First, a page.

Shares in Havelock Europa plummeted almost 40 per cent yesterday after the shopfitting and interiors group jolted the market with a shock profits warning.
The Kirkcaldy-based business announced that it faced a “material” hit to its results next year due to a significant cutback in spending by its biggest client in the financial services sector.
Havelock Europa said the news that the client – who was not identified in the announcement – will be “substantially” lowering its expected spend on refurbishment and development next year was “disappointing”.
The new arrangement takes effect from 1 January, with the contracting revenue Havelock is to receive from them for 2015, for branch refurbishment and development programmes, expected to be unaffected and reach about £14 million.
It is believed that the client involved is Lloyds Banking Group, which owns Bank of Scotland. Havelock and Lloyds both declined to comment on this yesterday.
Havelock said that although the client was keeping the group on as its preferred furniture provider, contracting revenues for these programmes for next year would be “negligible”.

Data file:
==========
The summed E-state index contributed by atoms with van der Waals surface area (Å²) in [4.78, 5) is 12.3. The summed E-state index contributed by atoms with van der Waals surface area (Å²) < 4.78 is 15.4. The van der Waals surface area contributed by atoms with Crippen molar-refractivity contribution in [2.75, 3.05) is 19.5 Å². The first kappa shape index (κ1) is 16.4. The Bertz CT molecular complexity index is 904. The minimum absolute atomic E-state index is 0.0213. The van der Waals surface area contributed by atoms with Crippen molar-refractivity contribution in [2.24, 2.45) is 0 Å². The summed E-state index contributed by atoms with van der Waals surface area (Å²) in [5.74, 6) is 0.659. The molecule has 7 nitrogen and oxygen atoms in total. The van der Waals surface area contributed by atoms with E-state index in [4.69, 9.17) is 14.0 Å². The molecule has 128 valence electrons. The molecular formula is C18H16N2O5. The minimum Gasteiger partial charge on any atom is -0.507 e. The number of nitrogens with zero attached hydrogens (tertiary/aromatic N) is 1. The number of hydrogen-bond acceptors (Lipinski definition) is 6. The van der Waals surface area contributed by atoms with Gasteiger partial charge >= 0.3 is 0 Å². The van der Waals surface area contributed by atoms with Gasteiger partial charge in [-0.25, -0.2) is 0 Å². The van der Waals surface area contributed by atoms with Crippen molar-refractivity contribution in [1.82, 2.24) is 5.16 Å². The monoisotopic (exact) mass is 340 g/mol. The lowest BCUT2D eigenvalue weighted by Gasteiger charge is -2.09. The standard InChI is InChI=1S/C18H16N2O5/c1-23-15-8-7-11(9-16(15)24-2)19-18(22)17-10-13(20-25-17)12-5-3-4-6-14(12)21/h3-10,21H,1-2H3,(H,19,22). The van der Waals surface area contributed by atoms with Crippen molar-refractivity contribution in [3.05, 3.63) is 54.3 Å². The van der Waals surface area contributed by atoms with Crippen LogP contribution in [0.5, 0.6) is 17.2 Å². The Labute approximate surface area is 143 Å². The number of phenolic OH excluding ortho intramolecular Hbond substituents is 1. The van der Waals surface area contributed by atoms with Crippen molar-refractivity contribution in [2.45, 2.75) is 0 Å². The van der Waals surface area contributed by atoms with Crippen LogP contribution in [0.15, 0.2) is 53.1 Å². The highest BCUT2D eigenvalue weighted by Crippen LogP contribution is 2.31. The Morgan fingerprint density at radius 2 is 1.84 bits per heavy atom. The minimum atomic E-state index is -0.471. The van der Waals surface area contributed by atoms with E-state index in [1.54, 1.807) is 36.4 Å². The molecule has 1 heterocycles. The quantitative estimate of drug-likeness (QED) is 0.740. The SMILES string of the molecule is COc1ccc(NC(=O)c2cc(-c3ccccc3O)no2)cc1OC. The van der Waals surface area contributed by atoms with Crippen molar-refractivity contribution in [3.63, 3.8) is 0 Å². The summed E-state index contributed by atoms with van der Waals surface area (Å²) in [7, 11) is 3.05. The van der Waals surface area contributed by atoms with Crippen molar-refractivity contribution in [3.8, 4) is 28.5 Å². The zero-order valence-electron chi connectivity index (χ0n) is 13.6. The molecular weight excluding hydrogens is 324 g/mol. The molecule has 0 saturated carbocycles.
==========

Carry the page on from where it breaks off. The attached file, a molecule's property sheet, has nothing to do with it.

The Fife-based firm said: “There will be little financial impact on 2015 results but the impact on 2016 will be material before mitigating actions are undertaken.”
Shares in Havelock recovered slightly, closing down 4.38p, or 38 per cent, at 7.12p.
Chief executive David Ritchie, formerly the firm’s chief operating officer, said yesterday’s news was “disappointing, clearly, but underlines the importance of our strategy to further diversify our customer base to become less reliant on a small number of contracts”.
Ritchie – who initiated a review of the business after his appointment to the top job in May, replacing former boss Eric Prescott – added: “The simplified business model we are implementing will also help us maximise the customer experience across that broader portfolio of clients.
“We are committed to delivering that change and thus mitigating the impact of this decision in 2016 and beyond.”
It is believed that, given the significance of the client’s contract, it could well lead to further job cuts.
The company had announced in September that it was cutting about 50 jobs, equivalent to 10 per cent of its staff, to bring the headcount down to 450.
At the time, Havelock also marked its exit from the educational supplies business by offloading Teacherboards as part of an effort to save £3m a year.
Havelock said it had stayed in the red in the first six months of the year, amid “subdued” demand from the retail and financial services sectors, and foresaw this lasting the rest of the year.
Its other high-profile financial services clients include Royal Bank of Scotland and Tesco Bank.